Multimedia Audio

Death is a topic we often don’t talk about.  It could be one of the reasons more of us aren’t prepared for our funerals or haven’t conveyed our wishes to family members.

(Boston, MA) -- With balmy temperatures hitting the region within the past couple of weeks, many Central Pennsylvanians have been spending time outside enjoying the sunny skies. But spending too much time in the sun can be dangerous, potentially leading to skin cancer and complications for some cancer patients themselves.

A National Institute of Health funded study published last week reported that research showed a low-carb diet, that emphasized fish, chicken, beef and some fruits and vegetables while avoiding pasta, bread, and potatoes, resulted in about 300 fewer calories than low-fat and Mediterranean type diets.  Is it the final word on how to lose or maintain weight?

(Hanover) -- More than 20 years ago, Lynn Eib was a busy, young mother to three small daughters. Then, her doctor delivered some devastating news: She had stage III colon cancer. Now, Eib's cancer-free and working as a cancer patient advocate to help others who are going through what she once did.

Radio Smart Talk for Friday, June 29:

Thursday's U.S. Supreme Court decision upholding the Affordable Care Act is being called one of the most important rulings in 80 years.

(Harrisburg) -- Surviving cancer is often times the most daunting challenge a person faces in life. While many people feel grateful or proud to have survived cancer, others feel guilty.

Why is it important to have a conversation about minorities and cancer?   Dr. Oralia Dominic of Penn State Hershey College of Medicine says, “When you hear the word ‘cancer,’ you associate it with a death sentence. 20 or 30 years ago, there wasn’t a lot of hope. But today, in 2012, we are more advanced in what we know and the tools that are available to detect and, treat and prevent the disease.  My hopes for this conversation are that individuals are inspired and encouraged to take action and take control of their health.“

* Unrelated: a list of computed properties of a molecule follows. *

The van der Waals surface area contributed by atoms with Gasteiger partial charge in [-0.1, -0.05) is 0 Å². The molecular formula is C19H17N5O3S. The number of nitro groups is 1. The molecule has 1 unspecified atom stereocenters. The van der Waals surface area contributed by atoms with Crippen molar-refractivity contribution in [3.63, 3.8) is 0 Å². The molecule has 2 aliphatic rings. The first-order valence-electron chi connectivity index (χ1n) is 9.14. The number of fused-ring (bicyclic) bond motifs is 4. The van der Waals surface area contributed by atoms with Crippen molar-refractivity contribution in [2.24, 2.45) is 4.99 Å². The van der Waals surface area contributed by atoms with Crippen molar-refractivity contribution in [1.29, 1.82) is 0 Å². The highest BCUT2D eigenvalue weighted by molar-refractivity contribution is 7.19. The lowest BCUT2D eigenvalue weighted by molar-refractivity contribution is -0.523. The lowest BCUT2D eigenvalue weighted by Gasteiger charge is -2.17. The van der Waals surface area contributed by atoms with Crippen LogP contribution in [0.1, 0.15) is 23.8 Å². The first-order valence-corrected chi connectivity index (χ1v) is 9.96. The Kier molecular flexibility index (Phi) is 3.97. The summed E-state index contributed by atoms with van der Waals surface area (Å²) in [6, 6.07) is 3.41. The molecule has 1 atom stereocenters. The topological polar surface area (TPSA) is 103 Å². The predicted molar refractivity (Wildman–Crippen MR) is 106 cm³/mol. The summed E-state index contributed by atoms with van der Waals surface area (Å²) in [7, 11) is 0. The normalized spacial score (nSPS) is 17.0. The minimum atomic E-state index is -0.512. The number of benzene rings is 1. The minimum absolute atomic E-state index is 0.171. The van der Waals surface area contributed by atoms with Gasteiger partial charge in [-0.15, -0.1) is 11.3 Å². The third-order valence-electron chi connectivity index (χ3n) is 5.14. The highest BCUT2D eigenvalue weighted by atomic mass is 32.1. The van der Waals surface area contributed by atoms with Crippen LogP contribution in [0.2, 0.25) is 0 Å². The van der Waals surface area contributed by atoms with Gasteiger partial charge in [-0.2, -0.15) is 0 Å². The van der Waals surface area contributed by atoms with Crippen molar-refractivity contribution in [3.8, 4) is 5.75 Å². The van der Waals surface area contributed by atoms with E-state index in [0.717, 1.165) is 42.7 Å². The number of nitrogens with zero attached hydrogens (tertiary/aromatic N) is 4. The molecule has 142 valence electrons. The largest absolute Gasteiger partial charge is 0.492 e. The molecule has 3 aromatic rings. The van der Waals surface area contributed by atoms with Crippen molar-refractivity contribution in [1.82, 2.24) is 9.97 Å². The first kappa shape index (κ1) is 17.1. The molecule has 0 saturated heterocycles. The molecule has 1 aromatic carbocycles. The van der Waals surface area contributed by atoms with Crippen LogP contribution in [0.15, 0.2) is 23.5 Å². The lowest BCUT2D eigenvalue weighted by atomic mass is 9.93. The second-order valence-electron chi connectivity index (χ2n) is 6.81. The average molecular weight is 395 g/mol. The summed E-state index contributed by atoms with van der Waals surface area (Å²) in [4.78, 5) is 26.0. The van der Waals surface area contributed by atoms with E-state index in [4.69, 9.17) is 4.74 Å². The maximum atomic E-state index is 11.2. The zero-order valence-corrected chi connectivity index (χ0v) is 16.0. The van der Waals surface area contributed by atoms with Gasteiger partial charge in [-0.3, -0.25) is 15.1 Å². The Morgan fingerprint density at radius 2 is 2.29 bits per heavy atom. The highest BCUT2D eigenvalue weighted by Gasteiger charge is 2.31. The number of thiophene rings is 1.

(Lancaster) -- Skin cancer is the most common form of cancer in the United States. Now that summer's around the corner, it's especially important to take care of the body's largest organ when venturing outside. But many people, including African-Americans and Latinos, don't protect their skin against the sun because they don't think they're at risk of getting skin cancer.

Uplifting Athletes is a non-profit organization that raises money for the research of rare diseases. It all began in 2003 when former Penn State football player Scott Shirley learned that his father was diagnosed with kidney cancer, which is considered a rare disease since fewer than 200,000 Americans are afflicted by it.

(Mount Joy) -- More than fifteen years ago, scores of firefighters from Central Pennsylvania helped put out a fire at the PennDOT headquarters in Harrisburg. Later, they'd find out they were exposed to asbestos and other substances that could lead to lung cancer.

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